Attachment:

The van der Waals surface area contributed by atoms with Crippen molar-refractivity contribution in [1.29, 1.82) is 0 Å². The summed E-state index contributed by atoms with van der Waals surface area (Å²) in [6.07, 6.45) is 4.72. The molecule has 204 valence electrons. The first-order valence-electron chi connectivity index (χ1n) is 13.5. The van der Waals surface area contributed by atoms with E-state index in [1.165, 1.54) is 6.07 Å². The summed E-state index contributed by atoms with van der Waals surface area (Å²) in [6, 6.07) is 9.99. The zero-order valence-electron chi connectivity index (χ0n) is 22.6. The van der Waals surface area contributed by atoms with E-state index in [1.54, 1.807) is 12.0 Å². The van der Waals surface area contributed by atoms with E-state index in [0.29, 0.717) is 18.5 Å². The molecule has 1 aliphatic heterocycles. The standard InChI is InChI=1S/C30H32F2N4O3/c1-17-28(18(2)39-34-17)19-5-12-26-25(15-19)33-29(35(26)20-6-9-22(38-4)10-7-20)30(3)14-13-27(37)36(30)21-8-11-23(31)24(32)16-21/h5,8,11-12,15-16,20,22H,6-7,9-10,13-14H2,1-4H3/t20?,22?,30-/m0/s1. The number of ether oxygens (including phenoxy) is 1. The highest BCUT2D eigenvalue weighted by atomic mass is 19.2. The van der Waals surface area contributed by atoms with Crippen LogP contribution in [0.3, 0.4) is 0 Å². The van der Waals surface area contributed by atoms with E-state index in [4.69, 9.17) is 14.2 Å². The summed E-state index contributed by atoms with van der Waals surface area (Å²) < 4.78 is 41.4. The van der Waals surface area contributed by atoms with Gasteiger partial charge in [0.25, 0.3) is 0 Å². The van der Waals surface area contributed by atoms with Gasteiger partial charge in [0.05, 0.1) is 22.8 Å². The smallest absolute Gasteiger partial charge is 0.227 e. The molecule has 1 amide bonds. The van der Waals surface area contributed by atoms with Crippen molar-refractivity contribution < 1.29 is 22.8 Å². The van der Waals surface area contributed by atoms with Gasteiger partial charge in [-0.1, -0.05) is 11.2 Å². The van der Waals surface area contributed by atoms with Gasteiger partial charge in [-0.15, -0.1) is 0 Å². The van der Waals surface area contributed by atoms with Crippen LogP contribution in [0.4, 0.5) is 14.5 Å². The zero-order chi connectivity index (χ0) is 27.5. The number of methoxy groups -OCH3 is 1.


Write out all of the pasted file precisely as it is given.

The van der Waals surface area contributed by atoms with Crippen molar-refractivity contribution in [1.29, 1.82) is 0 Å². The summed E-state index contributed by atoms with van der Waals surface area (Å²) in [6.07, 6.45) is 4.72. The molecule has 204 valence electrons. The first-order valence-electron chi connectivity index (χ1n) is 13.5. The van der Waals surface area contributed by atoms with E-state index in [1.165, 1.54) is 6.07 Å². The summed E-state index contributed by atoms with van der Waals surface area (Å²) in [6, 6.07) is 9.99. The zero-order valence-electron chi connectivity index (χ0n) is 22.6. The van der Waals surface area contributed by atoms with E-state index in [1.54, 1.807) is 12.0 Å². The van der Waals surface area contributed by atoms with E-state index in [0.29, 0.717) is 18.5 Å². The molecule has 1 aliphatic heterocycles. The standard InChI is InChI=1S/C30H32F2N4O3/c1-17-28(18(2)39-34-17)19-5-12-26-25(15-19)33-29(35(26)20-6-9-22(38-4)10-7-20)30(3)14-13-27(37)36(30)21-8-11-23(31)24(32)16-21/h5,8,11-12,15-16,20,22H,6-7,9-10,13-14H2,1-4H3/t20?,22?,30-/m0/s1. The number of ether oxygens (including phenoxy) is 1. The highest BCUT2D eigenvalue weighted by atomic mass is 19.2. The van der Waals surface area contributed by atoms with Crippen LogP contribution in [0.3, 0.4) is 0 Å². The van der Waals surface area contributed by atoms with E-state index in [4.69, 9.17) is 14.2 Å². The summed E-state index contributed by atoms with van der Waals surface area (Å²) < 4.78 is 41.4. The van der Waals surface area contributed by atoms with Gasteiger partial charge in [0.25, 0.3) is 0 Å². The van der Waals surface area contributed by atoms with Gasteiger partial charge in [0.05, 0.1) is 22.8 Å². The smallest absolute Gasteiger partial charge is 0.227 e. The molecule has 1 amide bonds. The van der Waals surface area contributed by atoms with Crippen molar-refractivity contribution < 1.29 is 22.8 Å². The van der Waals surface area contributed by atoms with Gasteiger partial charge in [-0.1, -0.05) is 11.2 Å². The van der Waals surface area contributed by atoms with Gasteiger partial charge in [-0.15, -0.1) is 0 Å². The van der Waals surface area contributed by atoms with Crippen LogP contribution in [0.4, 0.5) is 14.5 Å². The zero-order chi connectivity index (χ0) is 27.5. The number of methoxy groups -OCH3 is 1.